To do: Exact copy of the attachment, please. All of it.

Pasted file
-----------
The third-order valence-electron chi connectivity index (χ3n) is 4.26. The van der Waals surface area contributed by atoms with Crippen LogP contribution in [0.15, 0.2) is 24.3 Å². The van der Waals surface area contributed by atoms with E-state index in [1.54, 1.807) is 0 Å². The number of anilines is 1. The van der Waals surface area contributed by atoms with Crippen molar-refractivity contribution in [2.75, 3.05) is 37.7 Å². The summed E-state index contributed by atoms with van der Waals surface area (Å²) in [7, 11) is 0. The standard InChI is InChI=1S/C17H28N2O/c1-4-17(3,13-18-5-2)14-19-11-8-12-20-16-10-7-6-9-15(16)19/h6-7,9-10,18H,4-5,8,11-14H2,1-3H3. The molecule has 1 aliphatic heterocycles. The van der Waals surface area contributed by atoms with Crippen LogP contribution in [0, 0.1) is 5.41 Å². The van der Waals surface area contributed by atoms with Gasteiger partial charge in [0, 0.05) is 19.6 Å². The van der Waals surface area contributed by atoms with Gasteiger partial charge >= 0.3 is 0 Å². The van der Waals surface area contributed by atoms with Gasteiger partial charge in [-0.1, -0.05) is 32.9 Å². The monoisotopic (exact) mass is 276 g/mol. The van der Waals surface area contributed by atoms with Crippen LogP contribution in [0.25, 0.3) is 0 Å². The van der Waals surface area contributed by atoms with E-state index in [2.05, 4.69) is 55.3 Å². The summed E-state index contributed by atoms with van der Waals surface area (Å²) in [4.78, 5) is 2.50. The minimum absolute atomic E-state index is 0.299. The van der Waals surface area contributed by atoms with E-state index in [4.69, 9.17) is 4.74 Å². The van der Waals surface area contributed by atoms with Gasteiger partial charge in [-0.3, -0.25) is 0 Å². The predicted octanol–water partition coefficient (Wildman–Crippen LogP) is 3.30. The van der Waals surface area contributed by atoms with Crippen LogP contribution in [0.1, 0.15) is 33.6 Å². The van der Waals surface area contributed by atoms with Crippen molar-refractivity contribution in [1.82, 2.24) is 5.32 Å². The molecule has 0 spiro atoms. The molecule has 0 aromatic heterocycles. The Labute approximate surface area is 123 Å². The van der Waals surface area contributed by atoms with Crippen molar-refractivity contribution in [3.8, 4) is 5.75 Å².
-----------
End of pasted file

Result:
The third-order valence-electron chi connectivity index (χ3n) is 4.26. The van der Waals surface area contributed by atoms with Crippen LogP contribution in [0.15, 0.2) is 24.3 Å². The van der Waals surface area contributed by atoms with E-state index in [1.54, 1.807) is 0 Å². The number of anilines is 1. The van der Waals surface area contributed by atoms with Crippen molar-refractivity contribution in [2.75, 3.05) is 37.7 Å². The summed E-state index contributed by atoms with van der Waals surface area (Å²) in [7, 11) is 0. The standard InChI is InChI=1S/C17H28N2O/c1-4-17(3,13-18-5-2)14-19-11-8-12-20-16-10-7-6-9-15(16)19/h6-7,9-10,18H,4-5,8,11-14H2,1-3H3. The molecule has 1 aliphatic heterocycles. The van der Waals surface area contributed by atoms with Crippen LogP contribution in [0, 0.1) is 5.41 Å². The van der Waals surface area contributed by atoms with Gasteiger partial charge in [0, 0.05) is 19.6 Å². The van der Waals surface area contributed by atoms with Gasteiger partial charge >= 0.3 is 0 Å². The van der Waals surface area contributed by atoms with Gasteiger partial charge in [-0.1, -0.05) is 32.9 Å². The monoisotopic (exact) mass is 276 g/mol. The van der Waals surface area contributed by atoms with Crippen LogP contribution in [0.25, 0.3) is 0 Å². The van der Waals surface area contributed by atoms with E-state index in [2.05, 4.69) is 55.3 Å². The summed E-state index contributed by atoms with van der Waals surface area (Å²) in [4.78, 5) is 2.50. The minimum absolute atomic E-state index is 0.299. The van der Waals surface area contributed by atoms with E-state index in [4.69, 9.17) is 4.74 Å². The van der Waals surface area contributed by atoms with Gasteiger partial charge in [-0.3, -0.25) is 0 Å². The predicted octanol–water partition coefficient (Wildman–Crippen LogP) is 3.30. The van der Waals surface area contributed by atoms with Crippen LogP contribution in [0.1, 0.15) is 33.6 Å². The van der Waals surface area contributed by atoms with Crippen molar-refractivity contribution in [1.82, 2.24) is 5.32 Å². The molecule has 0 spiro atoms. The molecule has 0 aromatic heterocycles. The Labute approximate surface area is 123 Å². The van der Waals surface area contributed by atoms with Crippen molar-refractivity contribution in [3.8, 4) is 5.75 Å².